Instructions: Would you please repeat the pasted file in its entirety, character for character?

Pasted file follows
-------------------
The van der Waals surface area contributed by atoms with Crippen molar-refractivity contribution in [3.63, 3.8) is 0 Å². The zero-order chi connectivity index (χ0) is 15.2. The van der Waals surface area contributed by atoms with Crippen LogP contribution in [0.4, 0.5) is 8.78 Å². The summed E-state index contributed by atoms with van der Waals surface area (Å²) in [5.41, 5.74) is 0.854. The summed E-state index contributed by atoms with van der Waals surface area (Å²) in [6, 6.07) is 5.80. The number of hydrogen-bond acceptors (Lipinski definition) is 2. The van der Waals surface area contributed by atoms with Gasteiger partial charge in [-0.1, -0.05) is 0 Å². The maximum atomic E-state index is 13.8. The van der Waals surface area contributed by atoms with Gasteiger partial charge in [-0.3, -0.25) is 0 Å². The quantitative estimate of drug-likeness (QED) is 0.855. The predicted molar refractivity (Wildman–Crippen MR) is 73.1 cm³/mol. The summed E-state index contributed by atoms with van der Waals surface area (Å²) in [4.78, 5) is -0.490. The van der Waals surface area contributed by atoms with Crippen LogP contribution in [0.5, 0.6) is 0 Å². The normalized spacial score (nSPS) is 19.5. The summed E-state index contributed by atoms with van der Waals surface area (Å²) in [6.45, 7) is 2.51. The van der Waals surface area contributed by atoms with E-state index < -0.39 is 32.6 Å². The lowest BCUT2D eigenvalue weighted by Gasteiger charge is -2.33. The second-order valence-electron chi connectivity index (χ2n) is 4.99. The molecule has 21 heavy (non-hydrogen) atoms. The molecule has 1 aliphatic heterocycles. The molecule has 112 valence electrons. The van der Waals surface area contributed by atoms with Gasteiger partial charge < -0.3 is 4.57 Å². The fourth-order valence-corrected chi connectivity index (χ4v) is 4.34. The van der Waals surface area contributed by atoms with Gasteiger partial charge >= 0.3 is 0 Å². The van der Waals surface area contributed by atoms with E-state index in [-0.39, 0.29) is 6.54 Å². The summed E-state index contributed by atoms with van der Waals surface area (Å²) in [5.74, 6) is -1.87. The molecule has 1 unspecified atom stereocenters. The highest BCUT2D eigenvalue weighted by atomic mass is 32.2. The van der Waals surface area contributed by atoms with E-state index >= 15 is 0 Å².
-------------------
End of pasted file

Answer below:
The van der Waals surface area contributed by atoms with Crippen molar-refractivity contribution in [3.63, 3.8) is 0 Å². The zero-order chi connectivity index (χ0) is 15.2. The van der Waals surface area contributed by atoms with Crippen LogP contribution in [0.4, 0.5) is 8.78 Å². The summed E-state index contributed by atoms with van der Waals surface area (Å²) in [5.41, 5.74) is 0.854. The summed E-state index contributed by atoms with van der Waals surface area (Å²) in [6, 6.07) is 5.80. The number of hydrogen-bond acceptors (Lipinski definition) is 2. The van der Waals surface area contributed by atoms with Gasteiger partial charge in [-0.1, -0.05) is 0 Å². The maximum atomic E-state index is 13.8. The van der Waals surface area contributed by atoms with Gasteiger partial charge in [-0.3, -0.25) is 0 Å². The quantitative estimate of drug-likeness (QED) is 0.855. The predicted molar refractivity (Wildman–Crippen MR) is 73.1 cm³/mol. The summed E-state index contributed by atoms with van der Waals surface area (Å²) in [4.78, 5) is -0.490. The van der Waals surface area contributed by atoms with Crippen LogP contribution in [0.5, 0.6) is 0 Å². The normalized spacial score (nSPS) is 19.5. The summed E-state index contributed by atoms with van der Waals surface area (Å²) in [6.45, 7) is 2.51. The van der Waals surface area contributed by atoms with E-state index < -0.39 is 32.6 Å². The lowest BCUT2D eigenvalue weighted by Gasteiger charge is -2.33. The second-order valence-electron chi connectivity index (χ2n) is 4.99. The molecule has 21 heavy (non-hydrogen) atoms. The molecule has 1 aliphatic heterocycles. The molecule has 112 valence electrons. The van der Waals surface area contributed by atoms with Gasteiger partial charge < -0.3 is 4.57 Å². The fourth-order valence-corrected chi connectivity index (χ4v) is 4.34. The van der Waals surface area contributed by atoms with Gasteiger partial charge >= 0.3 is 0 Å². The van der Waals surface area contributed by atoms with E-state index in [-0.39, 0.29) is 6.54 Å². The summed E-state index contributed by atoms with van der Waals surface area (Å²) in [5.74, 6) is -1.87. The molecule has 1 unspecified atom stereocenters. The highest BCUT2D eigenvalue weighted by atomic mass is 32.2. The van der Waals surface area contributed by atoms with E-state index >= 15 is 0 Å².